How is jump performance affected in male athletes when completed with a visual impairment?

Timmis, Matthew A. and Ferrandino, Mike and Morrison, Andrew and Allen, Peter M. and Latham, Keziah (2021) How is jump performance affected in male athletes when completed with a visual impairment? Optometry and Vision Science. ISSN 1538-9235

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Official URL: http://dx.doi.org/10.1097/OPX.0000000000001720

Abstract

SIGNIFICANCE: High-, long-, and triple-jump athletic events may need to consider whether it is appropriate to group vision-impaired athletes in the same classification with loss of different visual functions, and a greater emphasis may need to be placed on the visual field (VF) within the current classification system used. PURPOSE: Athletes with vision impairment are grouped, based on their visual function, into one of three different classes (B1, B2, and B3, with B1 being the most severe). Athletes in class B2 have loss in visual acuity (VA; range, 1.50 to 2.60 logMAR) or VF (constricted to a diameter of <10°). The current study investigated how loss of different visual function (VA or VF) within the same class impacts jumping performance, a fundamental component in long-, triple-, and high-jump athletic events. METHODS: Ten subelite male athletes (age, 21.6 ± 0.96 years; height, 178.8 ± 2.97 cm; mass, 82.2 ± 10.58 kg) with normal vision who participate in athletics were recruited. Participants completed drop jumps in four vision conditions: habitual vision condition (Full), VA no better than 1.60 logMAR (B2-VA), VF restricted to <10° (B2-VF), and VA no better than 1.30 logMAR (B3-VA). RESULTS: Meaningful differences were observed between Full and B2-VF conditions. After rebound, vertical velocity at take-off was highest in Full condition (2.84 ± 0.35 m · s−1; 95% confidence interval [CI], 2.68 to 2.99 m · s−1) and was lowest in B2-VF condition (20% reduction; 2.32 ± 0.29 m · s−1; 95% CI, 2.16 to 2.48 m · s−1). Peak vertical jump height was highest in Full (0.42 ± 0.10 m; 95% CI, 0.38 to 0.46 m) and reduced by 40% in B2-VF (0.28 ± 0.07 m; 95% CI, 0.24 to 0.32 m). Minimal differences were found between Full and B2-VA, or B3-VA conditions. CONCLUSIONS: Jump performance is compromised in athletes with simulated vision impairment. However, decrements in performance seem specific to those with severely constricted VF. Those with reduced VA (in B2-VA and B3-VA classes) seem to produce performance comparable to those with normal vision.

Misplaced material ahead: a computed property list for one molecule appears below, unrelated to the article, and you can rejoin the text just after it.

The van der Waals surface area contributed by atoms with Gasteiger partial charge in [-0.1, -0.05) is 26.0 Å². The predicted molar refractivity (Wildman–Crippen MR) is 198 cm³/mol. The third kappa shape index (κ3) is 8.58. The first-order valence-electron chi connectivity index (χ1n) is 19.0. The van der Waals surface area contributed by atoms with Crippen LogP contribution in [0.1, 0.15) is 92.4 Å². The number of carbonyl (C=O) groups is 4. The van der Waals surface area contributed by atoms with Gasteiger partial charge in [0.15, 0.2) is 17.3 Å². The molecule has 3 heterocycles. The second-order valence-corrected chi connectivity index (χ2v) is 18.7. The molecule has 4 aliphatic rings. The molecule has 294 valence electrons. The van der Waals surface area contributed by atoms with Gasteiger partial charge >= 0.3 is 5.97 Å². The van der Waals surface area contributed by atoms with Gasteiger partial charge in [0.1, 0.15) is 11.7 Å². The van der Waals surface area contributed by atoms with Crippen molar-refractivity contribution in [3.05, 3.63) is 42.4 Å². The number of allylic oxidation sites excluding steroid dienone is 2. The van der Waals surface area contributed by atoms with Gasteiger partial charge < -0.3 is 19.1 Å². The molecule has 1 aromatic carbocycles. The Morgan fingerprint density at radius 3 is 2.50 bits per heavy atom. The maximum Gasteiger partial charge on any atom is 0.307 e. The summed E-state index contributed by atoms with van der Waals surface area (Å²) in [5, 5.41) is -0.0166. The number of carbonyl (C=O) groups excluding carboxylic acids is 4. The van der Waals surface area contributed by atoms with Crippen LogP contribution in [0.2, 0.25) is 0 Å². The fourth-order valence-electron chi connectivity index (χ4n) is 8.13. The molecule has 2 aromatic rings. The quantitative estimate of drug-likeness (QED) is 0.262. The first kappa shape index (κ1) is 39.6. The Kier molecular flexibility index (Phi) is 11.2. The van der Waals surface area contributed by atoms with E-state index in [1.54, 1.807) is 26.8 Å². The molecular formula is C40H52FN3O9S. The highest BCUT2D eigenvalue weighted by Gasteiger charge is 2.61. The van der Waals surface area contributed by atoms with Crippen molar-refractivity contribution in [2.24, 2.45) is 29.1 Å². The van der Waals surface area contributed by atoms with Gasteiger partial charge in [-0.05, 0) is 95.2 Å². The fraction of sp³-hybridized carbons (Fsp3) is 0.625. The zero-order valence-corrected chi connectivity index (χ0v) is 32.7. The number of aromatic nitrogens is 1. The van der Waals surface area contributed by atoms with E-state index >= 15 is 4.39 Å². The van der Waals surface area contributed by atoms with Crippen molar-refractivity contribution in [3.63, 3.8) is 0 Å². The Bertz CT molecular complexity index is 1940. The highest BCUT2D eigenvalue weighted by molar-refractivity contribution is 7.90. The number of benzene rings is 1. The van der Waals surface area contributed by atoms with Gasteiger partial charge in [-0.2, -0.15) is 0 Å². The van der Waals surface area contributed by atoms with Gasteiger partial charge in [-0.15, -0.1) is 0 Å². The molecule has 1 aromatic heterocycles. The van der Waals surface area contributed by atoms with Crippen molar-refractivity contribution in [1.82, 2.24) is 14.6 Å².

Item Type: Journal Article
Faculty: Faculty of Science & Engineering
Depositing User: Lisa Blanshard
Date Deposited: 03 Feb 2021 16:06
Last Modified: 09 Sep 2021 18:50
URI: https://arro.anglia.ac.uk/id/eprint/706244

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